Supreme Court: Protests against Attorney General must be moved

Supreme Court accedes to residents' requests, moves anti-Mandelblit protests to nearby park.

Arutz Sheva Staff ,

Protesters in Petah Tikva
Protesters in Petah Tikva
Yoni Kempinski

Supreme Court judges on Thursday night decided that the protests held outside Attorney General Avichai Mandelblit's Petah Tikva home every Saturday night will be moved to a nearby park, Israel Hayom reported.

The Supreme Court also canceled the residents' claim against Israel Police, which called on the police to move the anti-Mandelblit protests somewhere else.

"We have solved the issue in question, and the plea is no longer necessary," the court said. "We are therefore canceling it, without forcing either side to argue [before the court]."

A short time after the Supreme Court's decision, Israel Police announced that the protests would be held at Petah Tikva's Ganim Mall.

In response, the Movement for Government Quality sent an angry letter to Israel Police, complaining that no discussions were held before the decision was reached.

"The Movement's stance on the matter is...that there was and is no requirement to have a permit in order to protest near the Ganim Mall, and the police's decision to ban protests is disproportionate."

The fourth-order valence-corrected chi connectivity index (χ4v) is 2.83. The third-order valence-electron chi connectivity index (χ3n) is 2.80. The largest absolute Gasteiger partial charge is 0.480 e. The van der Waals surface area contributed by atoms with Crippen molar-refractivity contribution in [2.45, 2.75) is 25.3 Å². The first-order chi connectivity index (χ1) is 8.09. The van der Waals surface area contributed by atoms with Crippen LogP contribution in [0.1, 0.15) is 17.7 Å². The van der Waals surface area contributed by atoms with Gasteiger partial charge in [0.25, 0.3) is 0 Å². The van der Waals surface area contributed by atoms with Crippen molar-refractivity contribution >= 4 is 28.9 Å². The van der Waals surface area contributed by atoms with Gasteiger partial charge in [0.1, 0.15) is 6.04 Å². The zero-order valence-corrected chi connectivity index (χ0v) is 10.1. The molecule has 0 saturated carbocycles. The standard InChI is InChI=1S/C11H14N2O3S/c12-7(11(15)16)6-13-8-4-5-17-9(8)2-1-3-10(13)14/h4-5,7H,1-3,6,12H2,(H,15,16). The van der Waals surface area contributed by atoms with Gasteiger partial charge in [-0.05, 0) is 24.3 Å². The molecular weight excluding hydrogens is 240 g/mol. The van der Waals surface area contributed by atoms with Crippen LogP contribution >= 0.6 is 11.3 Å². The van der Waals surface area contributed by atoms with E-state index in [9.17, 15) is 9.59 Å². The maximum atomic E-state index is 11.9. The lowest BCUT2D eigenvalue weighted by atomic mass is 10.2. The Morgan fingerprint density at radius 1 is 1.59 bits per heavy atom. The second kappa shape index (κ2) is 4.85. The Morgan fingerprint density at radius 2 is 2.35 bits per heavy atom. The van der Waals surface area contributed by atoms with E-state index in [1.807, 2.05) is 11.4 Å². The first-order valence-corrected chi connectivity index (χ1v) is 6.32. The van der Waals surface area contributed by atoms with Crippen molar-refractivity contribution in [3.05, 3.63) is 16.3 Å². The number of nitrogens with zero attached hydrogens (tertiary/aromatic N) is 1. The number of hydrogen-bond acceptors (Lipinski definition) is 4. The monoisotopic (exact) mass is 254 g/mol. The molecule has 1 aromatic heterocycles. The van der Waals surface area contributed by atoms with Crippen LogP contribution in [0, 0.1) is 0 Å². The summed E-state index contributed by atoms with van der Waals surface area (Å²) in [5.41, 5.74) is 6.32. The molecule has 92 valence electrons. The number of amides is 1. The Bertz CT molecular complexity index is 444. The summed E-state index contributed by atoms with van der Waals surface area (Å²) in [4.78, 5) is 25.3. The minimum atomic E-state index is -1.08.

The protests began in November 2016, and have been held every Saturday night since. In their decision, the Supreme Court noted that weekly protests for long periods harm local residents' quality of life, and the number of protesters has grown from a few hundred to a few thousand. Since counter-protests are also held, there is a need to rethink where the event is staged, the judge explained.

"These protests cannot continue to be held in their current location; they must be held in a more appropriate place, such as Petah Tikva's central park," he wrote.

The demonstrations outside Mandelblit's home are by anti-Netanyahu groups in protest of how the A-G is handling the investigations against Israeli Prime Minister Binyamin Netanyahu, urging him to prosecute. One sign went so far as to say: "Guilty until proven innocent," sparking outrage from the right.